Says You!

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Says You!
Genre Panel game
Running time 60 minutes
Country United States
Home station WGBH
Syndicates PRX
Hosted by Richard Sher (1996–2015)
Barry Nolan (since 2015)
Created by Richard Sher
Produced by "Pipit & Finch"
Executive producer(s) Richard Sher
Air dates since 1996
Website Official website

Says You! is a panel radio show in the United States. Although many NPR stations carry it, it is independently produced. It was created by host Richard Sher, and is produced in Boston, Massachusetts. Its tagline is "A game of bluff and bluster, words and whimsy." It has a similar format to the long-running BBC program My Word! (1956–1990).

Through the show's website, audience members and the public in general can suggest questions and segments for the show.[1][2]

Following the death of Richard Sher on February 9, 2015, panelist Barry Nolan took over as host.


The show features a regular group of panelists divided into two three-person teams. The team makeup varies from week to week. The program is recorded before live audiences at locations throughout the United States. Both in its panel-game format and its literary bent, the show's debt to the BBC's now defunct My Word! is evident. Rounds 1, 3, and 5 vary from week to week, and consist of word games, brain teasers, trivia, and parlor games. Typical games include "What's the Difference?", "Odd Man Out", "What Came First?", "Melded Movies", and variations of anagrams, homonyms and other language games.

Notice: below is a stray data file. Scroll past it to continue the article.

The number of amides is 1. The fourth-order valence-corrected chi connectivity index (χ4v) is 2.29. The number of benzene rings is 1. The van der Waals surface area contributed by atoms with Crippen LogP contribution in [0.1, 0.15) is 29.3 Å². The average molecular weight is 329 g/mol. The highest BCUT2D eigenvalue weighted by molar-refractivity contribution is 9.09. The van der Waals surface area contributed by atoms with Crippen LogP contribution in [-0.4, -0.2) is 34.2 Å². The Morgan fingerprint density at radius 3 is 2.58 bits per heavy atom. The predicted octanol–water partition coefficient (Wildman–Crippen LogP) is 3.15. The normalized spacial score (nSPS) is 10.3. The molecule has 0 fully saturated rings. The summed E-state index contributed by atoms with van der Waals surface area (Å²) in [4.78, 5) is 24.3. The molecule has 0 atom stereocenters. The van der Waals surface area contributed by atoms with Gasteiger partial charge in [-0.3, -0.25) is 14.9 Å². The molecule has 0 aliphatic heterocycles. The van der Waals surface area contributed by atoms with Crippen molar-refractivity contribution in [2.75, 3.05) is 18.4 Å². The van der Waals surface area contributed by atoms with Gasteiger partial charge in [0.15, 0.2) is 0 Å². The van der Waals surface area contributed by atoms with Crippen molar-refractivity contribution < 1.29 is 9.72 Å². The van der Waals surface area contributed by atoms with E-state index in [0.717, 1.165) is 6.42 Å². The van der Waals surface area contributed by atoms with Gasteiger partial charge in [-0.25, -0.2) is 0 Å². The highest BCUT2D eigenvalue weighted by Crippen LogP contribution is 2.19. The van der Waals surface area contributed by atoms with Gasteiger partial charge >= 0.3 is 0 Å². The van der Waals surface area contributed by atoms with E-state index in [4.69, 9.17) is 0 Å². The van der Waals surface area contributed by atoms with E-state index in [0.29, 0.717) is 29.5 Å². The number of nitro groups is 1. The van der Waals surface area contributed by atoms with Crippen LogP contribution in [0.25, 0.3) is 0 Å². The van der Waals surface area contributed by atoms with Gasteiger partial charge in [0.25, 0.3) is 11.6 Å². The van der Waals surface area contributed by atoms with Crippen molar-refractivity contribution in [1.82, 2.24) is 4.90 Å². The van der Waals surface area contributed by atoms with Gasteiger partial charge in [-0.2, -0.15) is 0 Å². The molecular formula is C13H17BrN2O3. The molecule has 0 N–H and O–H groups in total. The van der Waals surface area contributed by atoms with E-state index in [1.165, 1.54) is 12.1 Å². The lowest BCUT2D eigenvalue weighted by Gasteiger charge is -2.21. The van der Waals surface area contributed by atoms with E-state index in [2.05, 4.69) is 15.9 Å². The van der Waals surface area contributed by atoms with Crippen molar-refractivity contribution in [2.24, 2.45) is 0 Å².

Rounds 2 and 4 are the same each week, known as the Says You! bluffing round. The three members of one team are given an obscure word; one of them gets the actual definition, and the other two must bluff with fake definitions composed in a short time, while the band entertains the house, and local stations identify themselves. The other team attempts to select the correct definition from the three presented. Points are awarded for guessing or bluffing successfully.

On rare occasions rounds 2 and 4 are replaced with segments where three panelists present one true and two fictional stories explaining why some obscure person is notable, and the other team has to guess which story is correct.

With the expansion to one hour in October 2006, an occasional new round was added called the Spotlight Round. This is a highlights portion of the show featuring memorable rounds from the first ten years of the show, when it ran a half-hour. These highlights are claimed to be based on listener requests.